I sit and watch mummy adjust her double padded foam bra. Then she moves on to her dressing table to apply her make up. I still haven’t gotten used to mummy’s face with make up.
Mummy. I roll the words in my mind. Aunty Oluchi told mummy to tell me to stop calling her mummy, that it’s preventing her from getting married. I often feel sorry for her, though she lied to me. She’d said I am her elder sister’s child and that my biological mother died during child birth and had not told her the father of her child. She doesn’t know that I know. She doesn’t know that I know that I was picked from the refuse dump near her house. At the time, mummy had been orphaned suddenly and lived alone in the house her parents built. She was a prayer warrior, the type with unshakable faith, the type that would give their last dime in church just to please God. The type that would pick a baby from the dumpster and raise her because it was against God’s will to abandon a life.
I smile bitterly. She was eighteen years old, barely feeding herself but still catering for a child whom she knew nothing about. All her friends had wondered if she had gone mad. She had planned to give the baby to the local orphanage but had fallen in love with the baby’s gummy smile and big eyes. This beautiful baby she had named Sochikaima.
“Didn’t you hear what I said?” Mummy’s voice breaks through my reverie .
“Ma?” I squeak out.
“I said go to the kitchen and boil water for tea, or won’t you eat?” she asks. I don’t respond and go to the kitchen.
Gone was the prayer warrior and here was a woman who would wear tight mini skirts and double padded push-up bras. A woman that wore pounds of make up and practiced a seductive smile in the mirror. All for one thing, to find a husband.
Most of the time I feel like it’s my fault. Now at thirty-one she was still living in the house her parents left behind, selling zobo and donuts, she was desperately searching for a husband, following each trend and rumor that will help her ‘catch a big fish’. The other day I overheard her telling Aunty Oluchi that she’d been watching pornography to learn new styles that men love in bed. She’d said that she also heard that most men prefer short skirts to any other article in women’s wardrobe.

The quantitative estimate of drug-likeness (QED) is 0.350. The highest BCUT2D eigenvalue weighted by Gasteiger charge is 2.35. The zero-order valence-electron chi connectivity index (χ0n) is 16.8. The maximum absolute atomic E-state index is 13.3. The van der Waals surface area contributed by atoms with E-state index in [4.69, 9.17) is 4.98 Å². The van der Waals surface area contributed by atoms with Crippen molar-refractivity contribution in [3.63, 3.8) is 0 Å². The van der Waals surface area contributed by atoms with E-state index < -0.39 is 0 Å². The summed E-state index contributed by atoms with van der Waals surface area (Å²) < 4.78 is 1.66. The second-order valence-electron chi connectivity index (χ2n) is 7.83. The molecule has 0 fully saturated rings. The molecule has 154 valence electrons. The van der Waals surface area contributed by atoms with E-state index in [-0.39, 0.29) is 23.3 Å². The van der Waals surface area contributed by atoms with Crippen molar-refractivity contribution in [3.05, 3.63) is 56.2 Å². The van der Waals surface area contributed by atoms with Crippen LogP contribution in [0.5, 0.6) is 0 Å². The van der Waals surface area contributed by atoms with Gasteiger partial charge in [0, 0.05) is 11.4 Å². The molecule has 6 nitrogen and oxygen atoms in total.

“I’m going out. Make sure you tidy the house and carry the box under my bed to mama Ekene,” she says peeping into the kitchen.
“When will you be back?”
“I’m not sure yet. Anything?”
“No,” I say while shaking my head.
I don’t feel like drinking tea. Actually I know what I want but first I take the box to mama Ekene. Mama Ekene lives down the road, she has four daughters the first being Ekene. Ekene is usually a boy’s name but her husband was so upset that his first issue wasn’t a male that he gave her a boy’s name anyway so that he would be referred to as papa Ekene. After the fourth girl was born, papa Ekene stopped coming home. He visited them once in awhile, to know the condition of his property. Rumor has it that he lives with another woman in the next town. She has birthed him twins, both boys.
Finally I’ve finished tidying the house. I lock all the doors and go to the building across the street. It’s door hinges wail as I open it. I’m greeted by the scurries of several cockroaches and a few rats as cobwebs caress my face and arms. I’m not bothered. I have to find Ric. It’s been too long. I know this building like the back of my hand and know where he is meant to be.
Up the stairs, take a right. Look for the green door and knock twice. I step in and I’m already happy. Wasps of smoke tickle my nostrils. I squint trying to see in the dark room. I hear a whistle. Ric. He’s in the back of the room seated on the floor. I sit cross-legged facing him.
I look at the blissfully blank expression on his face. I know where he is and I want to be there. I pick a joint from the floor and take a long drag from it. By the third drag I’m feeling relaxed and happy.
Welcome home, I smile when I hear the words in my head.
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